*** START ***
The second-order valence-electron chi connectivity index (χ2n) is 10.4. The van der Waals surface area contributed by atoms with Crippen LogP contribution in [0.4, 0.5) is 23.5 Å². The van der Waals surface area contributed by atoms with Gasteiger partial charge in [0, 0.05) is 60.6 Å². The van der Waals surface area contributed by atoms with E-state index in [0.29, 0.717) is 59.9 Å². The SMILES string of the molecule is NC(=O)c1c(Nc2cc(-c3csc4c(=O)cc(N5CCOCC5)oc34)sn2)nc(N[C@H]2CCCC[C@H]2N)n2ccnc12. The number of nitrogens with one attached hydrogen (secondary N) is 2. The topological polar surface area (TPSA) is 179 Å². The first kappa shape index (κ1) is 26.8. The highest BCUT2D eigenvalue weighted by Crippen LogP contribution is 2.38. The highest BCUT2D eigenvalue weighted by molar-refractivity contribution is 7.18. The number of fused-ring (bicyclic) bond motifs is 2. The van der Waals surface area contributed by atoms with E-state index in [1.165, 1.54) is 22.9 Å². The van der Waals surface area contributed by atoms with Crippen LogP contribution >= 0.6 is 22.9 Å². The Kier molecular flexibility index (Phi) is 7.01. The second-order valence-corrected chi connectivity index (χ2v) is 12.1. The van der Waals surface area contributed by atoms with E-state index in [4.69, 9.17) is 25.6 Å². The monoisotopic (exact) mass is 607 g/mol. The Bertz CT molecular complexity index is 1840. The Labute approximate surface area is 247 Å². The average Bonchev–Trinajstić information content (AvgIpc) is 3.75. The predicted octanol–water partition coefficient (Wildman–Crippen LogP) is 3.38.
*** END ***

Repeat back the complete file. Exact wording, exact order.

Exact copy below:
The second-order valence-electron chi connectivity index (χ2n) is 10.4. The van der Waals surface area contributed by atoms with Crippen LogP contribution in [0.4, 0.5) is 23.5 Å². The van der Waals surface area contributed by atoms with Gasteiger partial charge in [0, 0.05) is 60.6 Å². The van der Waals surface area contributed by atoms with E-state index in [0.29, 0.717) is 59.9 Å². The SMILES string of the molecule is NC(=O)c1c(Nc2cc(-c3csc4c(=O)cc(N5CCOCC5)oc34)sn2)nc(N[C@H]2CCCC[C@H]2N)n2ccnc12. The number of nitrogens with one attached hydrogen (secondary N) is 2. The topological polar surface area (TPSA) is 179 Å². The first kappa shape index (κ1) is 26.8. The highest BCUT2D eigenvalue weighted by Crippen LogP contribution is 2.38. The highest BCUT2D eigenvalue weighted by molar-refractivity contribution is 7.18. The number of fused-ring (bicyclic) bond motifs is 2. The van der Waals surface area contributed by atoms with E-state index in [1.165, 1.54) is 22.9 Å². The van der Waals surface area contributed by atoms with Crippen LogP contribution >= 0.6 is 22.9 Å². The Kier molecular flexibility index (Phi) is 7.01. The second-order valence-corrected chi connectivity index (χ2v) is 12.1. The van der Waals surface area contributed by atoms with E-state index in [4.69, 9.17) is 25.6 Å². The monoisotopic (exact) mass is 607 g/mol. The Bertz CT molecular complexity index is 1840. The Labute approximate surface area is 247 Å². The average Bonchev–Trinajstić information content (AvgIpc) is 3.75. The predicted octanol–water partition coefficient (Wildman–Crippen LogP) is 3.38.